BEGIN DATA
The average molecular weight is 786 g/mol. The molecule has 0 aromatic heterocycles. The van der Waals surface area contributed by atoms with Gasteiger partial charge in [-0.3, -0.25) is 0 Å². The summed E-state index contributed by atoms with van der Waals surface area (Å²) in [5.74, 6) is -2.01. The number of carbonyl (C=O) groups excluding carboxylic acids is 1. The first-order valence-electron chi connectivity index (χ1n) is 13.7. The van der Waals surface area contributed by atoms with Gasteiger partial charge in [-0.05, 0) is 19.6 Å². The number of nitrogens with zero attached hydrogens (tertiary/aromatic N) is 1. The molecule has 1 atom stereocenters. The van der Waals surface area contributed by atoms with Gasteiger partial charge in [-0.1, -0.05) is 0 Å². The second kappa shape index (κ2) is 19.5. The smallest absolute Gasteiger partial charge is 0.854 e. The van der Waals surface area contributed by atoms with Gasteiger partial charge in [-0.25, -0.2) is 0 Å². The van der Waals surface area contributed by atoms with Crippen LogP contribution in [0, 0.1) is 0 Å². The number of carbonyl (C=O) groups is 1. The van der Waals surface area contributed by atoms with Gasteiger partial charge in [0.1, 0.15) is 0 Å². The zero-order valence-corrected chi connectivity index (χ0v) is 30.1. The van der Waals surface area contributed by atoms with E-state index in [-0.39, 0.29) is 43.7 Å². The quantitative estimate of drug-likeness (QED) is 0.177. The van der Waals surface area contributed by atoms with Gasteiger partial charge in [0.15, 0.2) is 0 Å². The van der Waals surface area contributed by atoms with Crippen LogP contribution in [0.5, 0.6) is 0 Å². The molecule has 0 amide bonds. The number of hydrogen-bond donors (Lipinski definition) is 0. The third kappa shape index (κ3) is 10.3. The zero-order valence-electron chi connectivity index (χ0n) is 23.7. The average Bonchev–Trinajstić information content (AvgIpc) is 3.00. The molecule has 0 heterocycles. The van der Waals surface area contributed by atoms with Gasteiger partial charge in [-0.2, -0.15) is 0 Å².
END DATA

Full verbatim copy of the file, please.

The average molecular weight is 786 g/mol. The molecule has 0 aromatic heterocycles. The van der Waals surface area contributed by atoms with Gasteiger partial charge in [-0.3, -0.25) is 0 Å². The summed E-state index contributed by atoms with van der Waals surface area (Å²) in [5.74, 6) is -2.01. The number of carbonyl (C=O) groups excluding carboxylic acids is 1. The first-order valence-electron chi connectivity index (χ1n) is 13.7. The van der Waals surface area contributed by atoms with Gasteiger partial charge in [-0.05, 0) is 19.6 Å². The number of nitrogens with zero attached hydrogens (tertiary/aromatic N) is 1. The molecule has 1 atom stereocenters. The van der Waals surface area contributed by atoms with Gasteiger partial charge in [-0.1, -0.05) is 0 Å². The second kappa shape index (κ2) is 19.5. The smallest absolute Gasteiger partial charge is 0.854 e. The van der Waals surface area contributed by atoms with Gasteiger partial charge in [-0.25, -0.2) is 0 Å². The van der Waals surface area contributed by atoms with Crippen LogP contribution in [0, 0.1) is 0 Å². The number of carbonyl (C=O) groups is 1. The van der Waals surface area contributed by atoms with Gasteiger partial charge in [0.1, 0.15) is 0 Å². The zero-order valence-corrected chi connectivity index (χ0v) is 30.1. The van der Waals surface area contributed by atoms with E-state index in [-0.39, 0.29) is 43.7 Å². The quantitative estimate of drug-likeness (QED) is 0.177. The van der Waals surface area contributed by atoms with Gasteiger partial charge in [0.15, 0.2) is 0 Å². The van der Waals surface area contributed by atoms with Crippen LogP contribution in [0.5, 0.6) is 0 Å². The molecule has 0 amide bonds. The number of hydrogen-bond donors (Lipinski definition) is 0. The third kappa shape index (κ3) is 10.3. The zero-order valence-electron chi connectivity index (χ0n) is 23.7. The average Bonchev–Trinajstić information content (AvgIpc) is 3.00. The molecule has 0 heterocycles. The van der Waals surface area contributed by atoms with Gasteiger partial charge in [-0.2, -0.15) is 0 Å².